exceedingly complex dentition, arranged in magazines, containing in some instances as many as two thousand teeth. A new group of saurians and several batrachians were also discovered. Explorations were begun in the Jurassic beds of the upper Arkansas River, in 1877, which yielded some of the largest crocodilians known. Other expeditions were sent out into the Permian regions of Texas and into Montana and Nebraska. In the latter he discovered a new geological horizon between White River (lower) and Loup Fork (upper) Miocene, from which several species of peculiar character were obtained. Two expeditions to explore the Loup Fork beds of Kansas obtained numerous reptiles, and mammals, including horses, camels, a new mastodon, and two new rhinoceroses. Explorations in Oregon were begun by parties sent out in 1877, and Professor Cope visited the field in 1879, partly to examine the material that had been collected, among which he found many fine specimens, and partly to study the Pliocene deposit of that region, which was found remarkable for the prodigious number of the bones of birds it contained and for the occurrence of flint implements. In all of these expeditions six hundred and thirty-five new species were discovered, including one hundred fishes, one hundred and seventy-five reptiles, ten birds, and three hundred and fifty mammals, from which have been constituted the extinct orders Actinochiri (fishes), Stegocephali (batrachians), Charistodera, Pythonomorpha, and Theromorpha (reptiles), Tæniodonta, Credonta, and Amblypoda (mammals).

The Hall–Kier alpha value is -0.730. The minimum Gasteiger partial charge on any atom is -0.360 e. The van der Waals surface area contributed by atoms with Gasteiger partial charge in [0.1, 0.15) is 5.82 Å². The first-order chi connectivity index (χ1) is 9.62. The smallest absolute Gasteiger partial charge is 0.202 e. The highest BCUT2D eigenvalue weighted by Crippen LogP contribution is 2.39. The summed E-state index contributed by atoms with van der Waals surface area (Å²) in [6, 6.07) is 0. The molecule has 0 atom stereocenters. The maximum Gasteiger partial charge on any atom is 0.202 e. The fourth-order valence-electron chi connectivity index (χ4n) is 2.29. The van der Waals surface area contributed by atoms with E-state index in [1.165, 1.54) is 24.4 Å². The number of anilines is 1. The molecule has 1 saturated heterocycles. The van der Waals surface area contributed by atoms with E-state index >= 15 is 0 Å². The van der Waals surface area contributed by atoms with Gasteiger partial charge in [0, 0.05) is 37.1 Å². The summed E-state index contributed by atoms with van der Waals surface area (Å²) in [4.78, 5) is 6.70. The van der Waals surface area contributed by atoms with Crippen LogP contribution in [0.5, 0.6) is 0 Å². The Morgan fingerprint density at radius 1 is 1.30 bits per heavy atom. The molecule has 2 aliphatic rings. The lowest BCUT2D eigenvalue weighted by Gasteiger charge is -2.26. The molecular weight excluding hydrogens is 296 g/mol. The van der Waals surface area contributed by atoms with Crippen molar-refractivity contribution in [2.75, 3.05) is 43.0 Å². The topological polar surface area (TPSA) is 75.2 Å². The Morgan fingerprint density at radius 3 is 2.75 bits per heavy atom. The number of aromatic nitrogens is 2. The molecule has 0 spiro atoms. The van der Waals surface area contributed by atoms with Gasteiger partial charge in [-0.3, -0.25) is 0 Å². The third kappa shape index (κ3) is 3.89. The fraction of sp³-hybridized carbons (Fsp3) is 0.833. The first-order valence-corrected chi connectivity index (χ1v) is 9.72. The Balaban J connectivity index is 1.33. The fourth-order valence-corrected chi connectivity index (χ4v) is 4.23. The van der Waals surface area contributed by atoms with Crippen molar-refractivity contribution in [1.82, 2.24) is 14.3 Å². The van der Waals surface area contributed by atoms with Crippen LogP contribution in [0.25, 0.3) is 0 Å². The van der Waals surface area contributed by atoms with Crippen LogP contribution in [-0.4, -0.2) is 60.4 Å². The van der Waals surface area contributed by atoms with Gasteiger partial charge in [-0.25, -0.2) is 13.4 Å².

Professor Cope has also contributed to the definite determination of the relative ages of the horizons of the interior of the continent as named by American geologists, and to their reference to corresponding horizons on the European scale, beginning with the Permian and including the Niobrara and Laramie Cretaceous, the Wahsatch, Bridger, White River, Truckee, Loup Fork, and Pliocene Tertiary formations.
The scientific writings of Professor Cope are quite voluminous, and mainly technical in character. They relate to a variety of departments of natural history. The full list of them includes nearly three hundred titles of papers which have been published in the official reports of the Government surveys, the proceedings of the Philadelphia Academy of Sciences, of the American Philosophical Society, the American Association for the Advancement of Science, in the "American Journal of Science and Arts," the "American Naturalist," the "Penn Monthly," and through other channels. By far the largest number of these papers relate to the reptiles and fishes discovered in the different geological formations, extending from the Atlantic coast to the Rocky Mountains, in the surveys of which he has participated. Probably the next largest number concern the cetaceans and mammalia of those formations. About a dozen of them relate to the reptiles and fishes of tropical America; half as many embody studies of the fauna, living and fossil, of caves. Many papers describe living reptiles and fishes. More